Your options for townhouse financing will depend on the ownership concept in your community of interest. Your options for townhouse financing will depend on the ownership concept in your community of interest.
Financing Fee-Simple Townhouses
Fee simple is the highest form of ownership and grants title to the property, the land, and any improvements to the land in perpetuity. A fee simple owner has the right to possess, use, and dispose of the land as he or she wishes. Fee simple owners can lease their property, sell it, trade it, and pass it to others upon death. Of course, there are limitations. Encumbrances can still be placed on the property if the owner fails to pay their mortgage, property taxes, or expenses for improvements through a mechanic’s lien. The homeowner will also need to abide by any zoning or HOA restrictions in place. It is common for homeowner’s associations to require approval from their architectural review board for renovations that could interfere with the uniformity of the community.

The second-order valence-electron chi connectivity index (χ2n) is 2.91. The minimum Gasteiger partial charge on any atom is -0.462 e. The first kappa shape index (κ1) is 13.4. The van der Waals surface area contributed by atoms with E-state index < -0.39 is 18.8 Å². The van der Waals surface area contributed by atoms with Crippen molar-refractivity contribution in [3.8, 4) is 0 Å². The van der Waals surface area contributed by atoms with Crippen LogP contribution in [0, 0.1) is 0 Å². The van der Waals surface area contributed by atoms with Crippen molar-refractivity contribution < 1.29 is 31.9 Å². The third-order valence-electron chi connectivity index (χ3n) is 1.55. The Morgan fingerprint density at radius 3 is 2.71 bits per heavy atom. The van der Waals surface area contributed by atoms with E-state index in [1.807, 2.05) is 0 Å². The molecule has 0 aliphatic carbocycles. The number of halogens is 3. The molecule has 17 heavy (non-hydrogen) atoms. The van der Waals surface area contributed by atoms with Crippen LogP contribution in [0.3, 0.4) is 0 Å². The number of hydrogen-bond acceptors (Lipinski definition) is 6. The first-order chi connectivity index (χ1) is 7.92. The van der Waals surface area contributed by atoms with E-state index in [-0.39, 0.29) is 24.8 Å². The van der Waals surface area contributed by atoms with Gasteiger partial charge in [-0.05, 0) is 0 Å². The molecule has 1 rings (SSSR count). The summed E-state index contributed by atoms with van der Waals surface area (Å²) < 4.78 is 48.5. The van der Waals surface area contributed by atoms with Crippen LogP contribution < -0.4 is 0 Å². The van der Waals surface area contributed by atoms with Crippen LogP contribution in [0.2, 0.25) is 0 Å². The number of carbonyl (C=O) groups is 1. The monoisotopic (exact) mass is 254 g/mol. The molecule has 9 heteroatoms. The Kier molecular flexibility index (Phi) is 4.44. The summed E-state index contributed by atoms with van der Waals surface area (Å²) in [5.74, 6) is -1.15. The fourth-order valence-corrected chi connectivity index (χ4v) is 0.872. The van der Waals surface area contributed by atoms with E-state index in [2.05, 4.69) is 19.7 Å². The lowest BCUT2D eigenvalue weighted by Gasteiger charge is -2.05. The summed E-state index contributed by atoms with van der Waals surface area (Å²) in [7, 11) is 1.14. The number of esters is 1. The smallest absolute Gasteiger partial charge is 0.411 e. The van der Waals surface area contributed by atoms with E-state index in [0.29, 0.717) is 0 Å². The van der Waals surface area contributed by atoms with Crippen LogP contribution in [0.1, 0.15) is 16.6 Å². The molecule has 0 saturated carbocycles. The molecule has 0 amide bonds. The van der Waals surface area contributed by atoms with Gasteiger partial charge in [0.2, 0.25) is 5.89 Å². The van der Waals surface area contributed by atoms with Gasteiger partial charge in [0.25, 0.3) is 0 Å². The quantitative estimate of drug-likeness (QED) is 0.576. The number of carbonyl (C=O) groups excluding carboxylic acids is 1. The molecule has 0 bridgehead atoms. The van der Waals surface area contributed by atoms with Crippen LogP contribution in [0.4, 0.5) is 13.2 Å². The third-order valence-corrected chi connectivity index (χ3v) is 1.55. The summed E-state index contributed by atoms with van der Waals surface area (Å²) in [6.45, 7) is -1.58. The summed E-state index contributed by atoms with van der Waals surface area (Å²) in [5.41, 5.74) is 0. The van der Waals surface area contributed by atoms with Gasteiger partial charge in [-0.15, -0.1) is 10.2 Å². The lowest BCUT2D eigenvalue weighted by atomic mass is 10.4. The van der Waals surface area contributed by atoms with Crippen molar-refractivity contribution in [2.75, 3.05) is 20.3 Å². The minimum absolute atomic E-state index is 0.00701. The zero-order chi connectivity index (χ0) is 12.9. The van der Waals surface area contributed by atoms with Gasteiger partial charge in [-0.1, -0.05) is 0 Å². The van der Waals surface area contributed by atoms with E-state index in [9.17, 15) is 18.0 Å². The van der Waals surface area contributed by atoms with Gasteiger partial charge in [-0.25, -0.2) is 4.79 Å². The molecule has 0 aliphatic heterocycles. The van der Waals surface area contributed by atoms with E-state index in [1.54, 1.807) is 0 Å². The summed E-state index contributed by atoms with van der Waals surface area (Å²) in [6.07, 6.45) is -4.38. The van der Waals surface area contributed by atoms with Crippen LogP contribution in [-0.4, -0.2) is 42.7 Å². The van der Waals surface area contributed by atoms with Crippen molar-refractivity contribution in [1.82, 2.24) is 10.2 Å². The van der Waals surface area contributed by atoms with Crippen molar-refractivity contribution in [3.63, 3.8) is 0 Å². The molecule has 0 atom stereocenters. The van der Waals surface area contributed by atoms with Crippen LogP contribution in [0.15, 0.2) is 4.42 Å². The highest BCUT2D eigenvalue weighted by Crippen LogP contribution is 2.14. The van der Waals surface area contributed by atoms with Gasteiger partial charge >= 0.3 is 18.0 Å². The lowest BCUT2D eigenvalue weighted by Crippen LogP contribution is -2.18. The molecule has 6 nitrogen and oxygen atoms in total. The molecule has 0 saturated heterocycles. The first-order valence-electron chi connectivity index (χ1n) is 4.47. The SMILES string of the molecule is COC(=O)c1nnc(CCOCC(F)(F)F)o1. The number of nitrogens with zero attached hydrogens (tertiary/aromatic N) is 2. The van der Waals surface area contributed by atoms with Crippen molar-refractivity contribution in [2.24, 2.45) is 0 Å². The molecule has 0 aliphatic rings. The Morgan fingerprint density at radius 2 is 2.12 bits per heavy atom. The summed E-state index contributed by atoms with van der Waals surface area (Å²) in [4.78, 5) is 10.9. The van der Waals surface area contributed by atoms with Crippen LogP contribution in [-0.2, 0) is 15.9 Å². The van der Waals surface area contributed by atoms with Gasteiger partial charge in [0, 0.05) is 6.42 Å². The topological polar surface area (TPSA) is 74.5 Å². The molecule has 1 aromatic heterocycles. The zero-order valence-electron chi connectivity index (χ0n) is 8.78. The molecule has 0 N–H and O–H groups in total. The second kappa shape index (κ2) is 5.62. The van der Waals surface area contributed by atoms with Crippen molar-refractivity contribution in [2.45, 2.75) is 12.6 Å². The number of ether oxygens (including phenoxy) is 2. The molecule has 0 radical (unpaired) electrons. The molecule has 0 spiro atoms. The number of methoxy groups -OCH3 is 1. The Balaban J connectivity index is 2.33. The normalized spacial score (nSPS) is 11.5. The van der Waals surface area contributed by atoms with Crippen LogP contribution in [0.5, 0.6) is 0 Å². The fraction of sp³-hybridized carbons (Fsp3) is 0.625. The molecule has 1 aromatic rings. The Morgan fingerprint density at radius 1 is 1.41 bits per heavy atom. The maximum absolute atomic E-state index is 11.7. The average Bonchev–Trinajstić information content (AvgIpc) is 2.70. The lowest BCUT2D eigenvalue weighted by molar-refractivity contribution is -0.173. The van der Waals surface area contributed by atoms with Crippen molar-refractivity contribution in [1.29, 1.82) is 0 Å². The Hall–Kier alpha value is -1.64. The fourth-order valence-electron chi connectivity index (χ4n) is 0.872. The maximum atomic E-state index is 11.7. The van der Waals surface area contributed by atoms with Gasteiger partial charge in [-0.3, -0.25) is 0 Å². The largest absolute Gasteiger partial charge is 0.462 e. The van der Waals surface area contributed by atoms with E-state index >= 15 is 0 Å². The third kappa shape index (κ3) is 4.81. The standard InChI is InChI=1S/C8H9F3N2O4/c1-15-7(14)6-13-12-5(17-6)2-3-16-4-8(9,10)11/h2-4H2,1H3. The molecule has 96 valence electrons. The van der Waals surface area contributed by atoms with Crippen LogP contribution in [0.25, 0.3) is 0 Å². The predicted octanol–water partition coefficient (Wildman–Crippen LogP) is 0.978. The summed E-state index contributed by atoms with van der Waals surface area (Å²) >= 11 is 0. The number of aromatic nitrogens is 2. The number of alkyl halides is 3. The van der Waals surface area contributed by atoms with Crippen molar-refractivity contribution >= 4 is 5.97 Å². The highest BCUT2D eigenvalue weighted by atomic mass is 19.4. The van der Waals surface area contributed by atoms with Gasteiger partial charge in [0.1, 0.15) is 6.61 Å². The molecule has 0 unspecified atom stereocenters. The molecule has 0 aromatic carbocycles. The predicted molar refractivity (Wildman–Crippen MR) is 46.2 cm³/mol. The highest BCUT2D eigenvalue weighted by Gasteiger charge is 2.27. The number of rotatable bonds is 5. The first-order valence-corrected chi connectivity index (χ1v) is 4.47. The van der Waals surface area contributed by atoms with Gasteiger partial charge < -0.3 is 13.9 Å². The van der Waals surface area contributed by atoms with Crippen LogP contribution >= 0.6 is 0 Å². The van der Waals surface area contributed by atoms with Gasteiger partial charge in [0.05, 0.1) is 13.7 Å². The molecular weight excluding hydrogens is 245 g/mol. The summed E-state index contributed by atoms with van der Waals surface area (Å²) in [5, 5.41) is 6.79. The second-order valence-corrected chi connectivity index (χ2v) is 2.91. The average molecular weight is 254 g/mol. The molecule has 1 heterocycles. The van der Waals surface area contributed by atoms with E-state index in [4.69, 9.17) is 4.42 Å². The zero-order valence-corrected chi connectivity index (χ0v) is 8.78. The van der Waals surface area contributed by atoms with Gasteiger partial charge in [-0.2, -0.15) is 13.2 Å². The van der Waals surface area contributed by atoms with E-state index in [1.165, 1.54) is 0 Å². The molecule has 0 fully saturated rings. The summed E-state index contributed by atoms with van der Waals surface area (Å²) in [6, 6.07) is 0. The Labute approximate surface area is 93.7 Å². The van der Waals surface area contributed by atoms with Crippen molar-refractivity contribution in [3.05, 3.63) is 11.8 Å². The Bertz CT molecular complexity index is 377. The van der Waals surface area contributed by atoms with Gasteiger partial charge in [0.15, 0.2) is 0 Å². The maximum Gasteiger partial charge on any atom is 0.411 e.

Townhouses that offer fee-simple ownership are eligible for the same loan products as single-family homes. Government-backed loans like FHA, FHA 203K, and VA loans are available as well as a wide variety of conventional conforming and non-conforming products, both private and retail. The lender will have to take homeowners association dues and any upcoming or levied assessments into consideration. Some associations cover insurance while others don’t, this is another important factor for calculating carrying costs. If these additional fees are too high, they could push the buyer outside the lender’s acceptable debt to income ratio resulting in loan disqualification.
You are likely to have fewer options for townhouse financing in a community that is governed by a condominium association. In these cases, obtaining government-backed financing can be more difficult. You would need to ask your lender if the condominium complex has been approved for FHA / VA financing. If the complex hasn’t been approved, the lender might be able to perform a single unit approval. If your lender is unwilling or unable to do single-unit FHA / VA approval, you can always shop around for a lender that is more comfortable with the process.